• Attend to this present moment, to your pure sense of being in the love of God. Eyes close, feel your  body present and relaxed.  I am fully present, aware, and relaxing.
  • Repeat these words slowly to yourself as you inhale, and on the exhale let the words inhabit your body:
  • 1. May I be safe and loved.
  • 2. May I be loving to God.
  • 3. May I be loving to neighbor

    4. May I be healed

  • 5. May I be whole
  • 6. May I know that all is well. 






By replenishing my energy, I can be loving kindness in the world

Scripture: Micah 6:8

“God has told you, O mortal, what is good; and what does the Lord require of you but to do justice, and to love kindness, and to walk humbly with your God?”

Micah, an 8th century BC prophet from a tiny village south of Jerusalem, tries valiantly to  cajole Judah (also called the southern kingdom) to greater faithfulness.  The people knew the Northern Kingdom (Israel) had fallen to the Assyrians in 722BC; Micah reminds them that they must obey the covenant with God, or they too will experience doom and exile.  What God really wants, Micah offers, is the Hebrew people’s loyalty and love.  God desires holy relationship with God and among people.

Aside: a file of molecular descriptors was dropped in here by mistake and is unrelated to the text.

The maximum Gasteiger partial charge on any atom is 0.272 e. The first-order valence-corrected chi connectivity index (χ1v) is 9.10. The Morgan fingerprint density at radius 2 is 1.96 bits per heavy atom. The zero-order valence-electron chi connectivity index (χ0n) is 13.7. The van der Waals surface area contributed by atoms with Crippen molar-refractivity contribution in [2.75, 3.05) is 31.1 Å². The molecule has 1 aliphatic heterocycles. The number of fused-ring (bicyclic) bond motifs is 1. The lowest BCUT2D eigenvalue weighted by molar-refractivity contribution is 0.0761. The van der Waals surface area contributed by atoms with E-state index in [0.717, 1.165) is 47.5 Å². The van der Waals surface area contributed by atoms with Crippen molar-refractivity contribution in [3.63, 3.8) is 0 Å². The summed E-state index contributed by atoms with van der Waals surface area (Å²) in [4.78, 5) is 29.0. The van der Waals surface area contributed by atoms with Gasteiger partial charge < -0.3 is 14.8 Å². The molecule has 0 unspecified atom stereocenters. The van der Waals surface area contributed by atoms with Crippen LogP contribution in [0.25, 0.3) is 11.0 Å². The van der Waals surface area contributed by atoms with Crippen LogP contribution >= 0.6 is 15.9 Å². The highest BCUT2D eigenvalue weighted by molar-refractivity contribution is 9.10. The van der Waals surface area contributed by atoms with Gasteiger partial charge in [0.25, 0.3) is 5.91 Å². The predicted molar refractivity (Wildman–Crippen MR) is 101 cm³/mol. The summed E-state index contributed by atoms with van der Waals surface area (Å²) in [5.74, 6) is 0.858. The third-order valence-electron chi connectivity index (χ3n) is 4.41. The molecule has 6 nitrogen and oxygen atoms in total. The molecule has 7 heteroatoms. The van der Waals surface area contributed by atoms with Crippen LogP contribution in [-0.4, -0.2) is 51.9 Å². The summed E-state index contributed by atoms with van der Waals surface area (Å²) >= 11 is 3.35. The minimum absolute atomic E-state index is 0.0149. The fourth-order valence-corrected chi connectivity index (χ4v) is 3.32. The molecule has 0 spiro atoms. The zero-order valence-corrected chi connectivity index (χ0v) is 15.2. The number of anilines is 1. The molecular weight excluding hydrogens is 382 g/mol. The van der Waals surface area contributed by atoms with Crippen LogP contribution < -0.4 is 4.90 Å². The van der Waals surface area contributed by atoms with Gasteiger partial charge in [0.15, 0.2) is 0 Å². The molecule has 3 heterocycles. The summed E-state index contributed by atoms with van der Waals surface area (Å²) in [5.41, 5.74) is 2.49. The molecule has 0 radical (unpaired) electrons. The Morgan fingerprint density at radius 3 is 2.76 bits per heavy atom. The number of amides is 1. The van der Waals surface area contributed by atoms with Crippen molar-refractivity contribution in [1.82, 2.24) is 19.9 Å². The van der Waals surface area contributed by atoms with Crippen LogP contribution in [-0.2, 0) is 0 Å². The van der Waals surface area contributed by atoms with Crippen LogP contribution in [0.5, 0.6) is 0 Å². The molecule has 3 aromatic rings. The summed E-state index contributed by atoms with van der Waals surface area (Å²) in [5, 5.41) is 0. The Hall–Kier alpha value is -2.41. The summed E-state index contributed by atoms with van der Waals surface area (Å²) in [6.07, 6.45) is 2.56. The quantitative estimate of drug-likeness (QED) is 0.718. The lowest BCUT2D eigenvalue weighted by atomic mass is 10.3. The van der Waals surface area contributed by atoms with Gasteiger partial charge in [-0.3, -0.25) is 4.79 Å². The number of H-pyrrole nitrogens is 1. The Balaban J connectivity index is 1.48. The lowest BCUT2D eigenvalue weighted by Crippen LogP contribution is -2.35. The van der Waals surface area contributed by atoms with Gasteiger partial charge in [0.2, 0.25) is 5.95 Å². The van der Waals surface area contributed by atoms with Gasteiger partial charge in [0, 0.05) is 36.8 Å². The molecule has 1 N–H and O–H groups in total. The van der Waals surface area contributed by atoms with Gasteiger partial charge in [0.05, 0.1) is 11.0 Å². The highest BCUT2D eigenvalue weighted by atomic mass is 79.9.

In this verse for today, Micah is referencing an offering.  However, instead of a material offering on the altar, Micah indicates that the offering is to be one of self, of character and behavior.  Micah urges his people to offer acts of justice, kindness, and humility to God.

How do we now, in 2017, offer justice, love kindness, and walk humbly, in a world that so desperately needs this kind of offering? Do we march on the streets for an issue, do we put on hardhats and volunteer for Habitat, do we sit with a second grader and help them read?  Surely these are all good things to do.  Perhaps, though, one unconventional answer might be to tend to our kidneys.

In Chinese medicine, the kidneys hold our vitality.  The kidneys are our reservoirs of blood and therefore contain our energy or chi. In combination with the adrenal glands that sit atop them, the kidneys support our ability to be aware–which is key to being kind, to seeing the other, to doing the work of justice.  The kidneys are responsible for our detoxification, while the adrenals regulate our hormones.  When these organs and glands become dysfunctional, we literally become toxic. Our kidneys often become compromised from so much sitting and have a hard time then producing a flow of vital energy.